People today are not moved by a commitment to an organization as many were fifty years ago. My generation has seen too many institutions fail. Instead, we’re motivated by compassion for a cause. People have to see that their volunteer work will make a tangible and substantial difference in the world.
Recently, I spoke with a number of leaders from growing, dynamic church ministries. There is a word that continues to be used in these conversations: passion. Churches that are involving large percentages of members in ministry seem to have an ability to tap into, or even ignite, a deep passion for a particular ministry.
Passion is the product of the Holy Spirit’s work in a person’s life. When a person is using his or her spiritual gifts to edify the Body of Christ and bring glory to God, there is a joy that only God can supply. When people fail to possess any passion for serving, church leaders need to take notice in order to turn things around.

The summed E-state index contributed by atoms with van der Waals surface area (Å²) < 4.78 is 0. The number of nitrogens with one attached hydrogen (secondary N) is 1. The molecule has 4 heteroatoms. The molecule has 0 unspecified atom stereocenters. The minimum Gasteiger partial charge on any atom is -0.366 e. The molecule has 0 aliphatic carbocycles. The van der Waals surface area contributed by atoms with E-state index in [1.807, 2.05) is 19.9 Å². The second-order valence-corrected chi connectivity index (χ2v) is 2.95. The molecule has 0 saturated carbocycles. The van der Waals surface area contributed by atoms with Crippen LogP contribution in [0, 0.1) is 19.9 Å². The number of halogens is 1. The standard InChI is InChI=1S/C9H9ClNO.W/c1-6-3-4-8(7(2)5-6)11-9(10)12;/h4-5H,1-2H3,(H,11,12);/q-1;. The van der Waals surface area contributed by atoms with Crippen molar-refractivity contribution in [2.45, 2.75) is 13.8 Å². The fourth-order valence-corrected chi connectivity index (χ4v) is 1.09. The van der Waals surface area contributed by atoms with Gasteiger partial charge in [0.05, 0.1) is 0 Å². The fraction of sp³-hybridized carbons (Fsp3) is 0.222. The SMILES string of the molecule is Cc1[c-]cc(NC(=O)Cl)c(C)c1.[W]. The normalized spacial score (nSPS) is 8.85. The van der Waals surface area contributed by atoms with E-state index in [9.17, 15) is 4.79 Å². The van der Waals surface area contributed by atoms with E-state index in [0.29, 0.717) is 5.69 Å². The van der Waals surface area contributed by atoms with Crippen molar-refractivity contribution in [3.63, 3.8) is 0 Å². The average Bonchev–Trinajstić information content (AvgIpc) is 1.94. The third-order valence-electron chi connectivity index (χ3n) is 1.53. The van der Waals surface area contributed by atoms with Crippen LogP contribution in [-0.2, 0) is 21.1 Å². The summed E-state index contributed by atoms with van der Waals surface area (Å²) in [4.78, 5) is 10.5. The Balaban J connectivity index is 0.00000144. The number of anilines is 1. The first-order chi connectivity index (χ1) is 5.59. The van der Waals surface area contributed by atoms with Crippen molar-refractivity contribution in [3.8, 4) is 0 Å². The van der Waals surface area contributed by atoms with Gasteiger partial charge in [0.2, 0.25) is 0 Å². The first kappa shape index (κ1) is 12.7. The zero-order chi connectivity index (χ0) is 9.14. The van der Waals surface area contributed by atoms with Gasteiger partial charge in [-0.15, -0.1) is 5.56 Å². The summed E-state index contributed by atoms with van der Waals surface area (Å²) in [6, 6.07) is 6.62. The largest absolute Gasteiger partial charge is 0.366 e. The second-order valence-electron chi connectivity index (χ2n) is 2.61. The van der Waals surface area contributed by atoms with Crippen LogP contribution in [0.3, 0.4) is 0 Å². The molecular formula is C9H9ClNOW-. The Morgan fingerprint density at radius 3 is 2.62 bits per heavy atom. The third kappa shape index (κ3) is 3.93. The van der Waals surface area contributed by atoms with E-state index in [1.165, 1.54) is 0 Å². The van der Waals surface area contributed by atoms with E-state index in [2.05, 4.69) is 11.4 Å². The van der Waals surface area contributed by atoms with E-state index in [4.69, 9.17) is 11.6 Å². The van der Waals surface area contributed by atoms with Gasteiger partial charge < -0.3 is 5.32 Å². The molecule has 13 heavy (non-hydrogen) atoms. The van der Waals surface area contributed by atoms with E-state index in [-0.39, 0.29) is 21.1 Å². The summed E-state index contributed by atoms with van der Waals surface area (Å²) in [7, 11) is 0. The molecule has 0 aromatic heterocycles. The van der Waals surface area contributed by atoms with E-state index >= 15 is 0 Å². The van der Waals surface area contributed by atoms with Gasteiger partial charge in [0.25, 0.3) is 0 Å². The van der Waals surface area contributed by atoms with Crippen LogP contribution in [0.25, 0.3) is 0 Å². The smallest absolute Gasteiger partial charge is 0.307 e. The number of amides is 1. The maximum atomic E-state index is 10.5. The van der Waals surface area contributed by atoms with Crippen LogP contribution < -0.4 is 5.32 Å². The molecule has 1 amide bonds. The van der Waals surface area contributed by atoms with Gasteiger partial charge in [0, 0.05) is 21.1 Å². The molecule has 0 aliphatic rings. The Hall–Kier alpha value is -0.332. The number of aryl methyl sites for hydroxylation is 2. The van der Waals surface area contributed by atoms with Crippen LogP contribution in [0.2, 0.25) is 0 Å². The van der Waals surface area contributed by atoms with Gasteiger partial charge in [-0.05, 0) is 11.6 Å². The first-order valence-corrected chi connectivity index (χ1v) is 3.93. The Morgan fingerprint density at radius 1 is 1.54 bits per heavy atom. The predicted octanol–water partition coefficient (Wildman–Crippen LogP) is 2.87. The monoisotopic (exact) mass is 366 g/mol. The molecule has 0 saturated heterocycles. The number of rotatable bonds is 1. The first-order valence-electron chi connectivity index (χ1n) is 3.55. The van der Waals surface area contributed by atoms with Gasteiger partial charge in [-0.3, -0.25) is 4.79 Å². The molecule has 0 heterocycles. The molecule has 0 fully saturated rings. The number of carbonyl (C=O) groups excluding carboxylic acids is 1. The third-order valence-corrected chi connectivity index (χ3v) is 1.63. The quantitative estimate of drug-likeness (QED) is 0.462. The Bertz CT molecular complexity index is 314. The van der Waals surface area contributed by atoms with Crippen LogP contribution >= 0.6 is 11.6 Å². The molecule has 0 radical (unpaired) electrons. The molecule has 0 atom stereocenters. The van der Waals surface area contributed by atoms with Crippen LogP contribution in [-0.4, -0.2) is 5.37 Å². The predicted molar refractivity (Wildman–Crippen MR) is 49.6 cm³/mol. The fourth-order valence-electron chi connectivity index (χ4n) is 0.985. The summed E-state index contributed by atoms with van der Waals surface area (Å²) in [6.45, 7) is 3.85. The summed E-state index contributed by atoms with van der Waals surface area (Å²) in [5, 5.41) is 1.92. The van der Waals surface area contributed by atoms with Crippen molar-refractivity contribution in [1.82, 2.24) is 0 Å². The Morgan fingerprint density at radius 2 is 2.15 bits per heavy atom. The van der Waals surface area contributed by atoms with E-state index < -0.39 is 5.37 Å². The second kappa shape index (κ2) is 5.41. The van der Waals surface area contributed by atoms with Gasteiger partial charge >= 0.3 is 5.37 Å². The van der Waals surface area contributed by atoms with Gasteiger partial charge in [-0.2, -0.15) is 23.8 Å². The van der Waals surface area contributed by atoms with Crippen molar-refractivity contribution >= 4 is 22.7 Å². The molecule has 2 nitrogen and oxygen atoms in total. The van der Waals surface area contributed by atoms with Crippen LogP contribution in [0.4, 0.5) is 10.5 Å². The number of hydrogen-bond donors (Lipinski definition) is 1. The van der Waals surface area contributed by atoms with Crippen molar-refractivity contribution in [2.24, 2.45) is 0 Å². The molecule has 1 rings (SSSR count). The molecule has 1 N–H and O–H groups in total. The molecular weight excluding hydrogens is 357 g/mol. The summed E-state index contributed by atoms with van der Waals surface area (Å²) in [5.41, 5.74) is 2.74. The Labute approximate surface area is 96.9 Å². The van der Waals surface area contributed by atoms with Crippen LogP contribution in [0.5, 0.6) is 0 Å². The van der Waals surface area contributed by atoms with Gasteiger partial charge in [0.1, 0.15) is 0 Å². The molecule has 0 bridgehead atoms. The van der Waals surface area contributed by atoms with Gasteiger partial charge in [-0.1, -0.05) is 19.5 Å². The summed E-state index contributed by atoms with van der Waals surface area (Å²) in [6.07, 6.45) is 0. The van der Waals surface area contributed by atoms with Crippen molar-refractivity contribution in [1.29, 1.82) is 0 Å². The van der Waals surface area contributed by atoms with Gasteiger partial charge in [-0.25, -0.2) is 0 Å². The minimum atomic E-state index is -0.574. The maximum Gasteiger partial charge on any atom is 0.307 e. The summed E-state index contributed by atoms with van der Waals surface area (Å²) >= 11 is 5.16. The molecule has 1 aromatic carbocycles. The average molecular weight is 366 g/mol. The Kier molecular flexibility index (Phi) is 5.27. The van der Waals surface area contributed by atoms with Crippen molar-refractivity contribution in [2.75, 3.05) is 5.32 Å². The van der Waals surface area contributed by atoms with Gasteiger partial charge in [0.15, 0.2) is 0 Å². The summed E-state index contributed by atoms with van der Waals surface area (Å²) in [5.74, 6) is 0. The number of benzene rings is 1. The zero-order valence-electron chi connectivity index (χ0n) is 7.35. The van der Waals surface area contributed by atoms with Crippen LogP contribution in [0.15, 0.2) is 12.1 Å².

How can we foster passion-led service?
1. Throw away the commitment cards. Help members understand their “perfect fit” through opportunities to discover and try new things. Guide these conversations with personal coaching and reflection.
2. Get personal. Spend enough time with the members of your congregation to know who has what strengths and how God is working in their lives. No more “cold calls” for ministry placement.
3. Talk about passion. Help people see how God ignited your passion and model this enthusiasm to others.
4. Help people see the positive life-changing results of their ministry. Passion for ministry is fueled by Christ-honoring results. Let people tell their stories and God-sightings.
When people see a connection between their serving and their passion— step back and let the action begin!